A trailing spouse? Has being partnered affected your museum career choices?

When the only way to advance in the museum field is to move, are women being left behind? One of the contributing factors to the disparity between the high number of women working in the arts and the relatively few women working in the upper echelons is a lingering view of women as secondary earners. If a wife’s job is considered less valuable than a husband’s, her family is unlikely to move to advance her career. And with the current landscape, relocating is often a necessity if you’re looking for a better position.
Hop over to Museum Geek to read more. And check out the comments! Museum professionals weigh in on how a spouse has affected their career choices.

museum geek

When I was a mere kitten of five years old, my family relocated to Papua New Guinea. My dad had received an interesting job opportunity, so he, my mum and I all moved to the tropics and spent several years negotiating life in another culture.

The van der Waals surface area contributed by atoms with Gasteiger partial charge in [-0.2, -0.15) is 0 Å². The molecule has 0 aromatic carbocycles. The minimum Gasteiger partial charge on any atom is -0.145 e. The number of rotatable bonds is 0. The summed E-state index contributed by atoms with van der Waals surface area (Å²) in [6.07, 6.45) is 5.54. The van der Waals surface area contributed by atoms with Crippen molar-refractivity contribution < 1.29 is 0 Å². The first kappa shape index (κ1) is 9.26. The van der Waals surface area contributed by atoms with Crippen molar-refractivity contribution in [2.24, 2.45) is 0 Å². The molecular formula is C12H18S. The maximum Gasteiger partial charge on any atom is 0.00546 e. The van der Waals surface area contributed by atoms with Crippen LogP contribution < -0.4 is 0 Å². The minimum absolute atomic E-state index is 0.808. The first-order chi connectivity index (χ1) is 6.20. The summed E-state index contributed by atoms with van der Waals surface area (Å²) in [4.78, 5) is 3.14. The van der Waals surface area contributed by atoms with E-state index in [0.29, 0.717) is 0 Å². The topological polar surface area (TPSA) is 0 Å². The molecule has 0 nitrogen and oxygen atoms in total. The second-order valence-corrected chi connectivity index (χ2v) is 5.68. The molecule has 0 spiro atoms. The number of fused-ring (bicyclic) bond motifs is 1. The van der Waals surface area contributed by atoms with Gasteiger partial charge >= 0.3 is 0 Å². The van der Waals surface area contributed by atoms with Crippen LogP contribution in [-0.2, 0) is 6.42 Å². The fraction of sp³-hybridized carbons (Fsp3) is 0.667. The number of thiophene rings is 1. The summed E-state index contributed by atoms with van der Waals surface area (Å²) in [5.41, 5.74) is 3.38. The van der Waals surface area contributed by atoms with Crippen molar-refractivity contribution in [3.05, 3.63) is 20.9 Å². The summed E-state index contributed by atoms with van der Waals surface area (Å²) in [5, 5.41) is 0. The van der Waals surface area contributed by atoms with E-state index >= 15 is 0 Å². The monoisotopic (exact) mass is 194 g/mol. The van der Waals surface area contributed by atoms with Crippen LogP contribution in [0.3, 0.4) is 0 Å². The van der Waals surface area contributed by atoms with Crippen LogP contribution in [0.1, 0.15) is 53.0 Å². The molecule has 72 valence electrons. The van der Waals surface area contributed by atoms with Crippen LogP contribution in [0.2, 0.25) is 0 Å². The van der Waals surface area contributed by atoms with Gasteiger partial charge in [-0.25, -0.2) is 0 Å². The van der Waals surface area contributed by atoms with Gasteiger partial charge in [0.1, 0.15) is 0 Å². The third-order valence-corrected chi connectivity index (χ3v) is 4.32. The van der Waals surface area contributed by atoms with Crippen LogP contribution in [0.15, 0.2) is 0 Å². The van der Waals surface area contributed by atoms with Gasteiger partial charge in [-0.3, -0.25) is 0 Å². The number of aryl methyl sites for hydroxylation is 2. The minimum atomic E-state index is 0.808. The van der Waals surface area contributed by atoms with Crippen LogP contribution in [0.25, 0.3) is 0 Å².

This was one of a few moves that we made when I was growing up; all of them for my father’s work. Although both my parents became high-achievers in their respective fields, it was my father’s opportunities that drove us around the country and overseas. His career was more established, and we followed on. It was not until my dad retired that my mother really had opportunities to pursue her own career ambitions, but once she did, her career soared.

Within the museum sector, cross-institutional (or even cross-country) relocation for work appears to be strongly tied to advancement, particularly at the upper echelons. While it…

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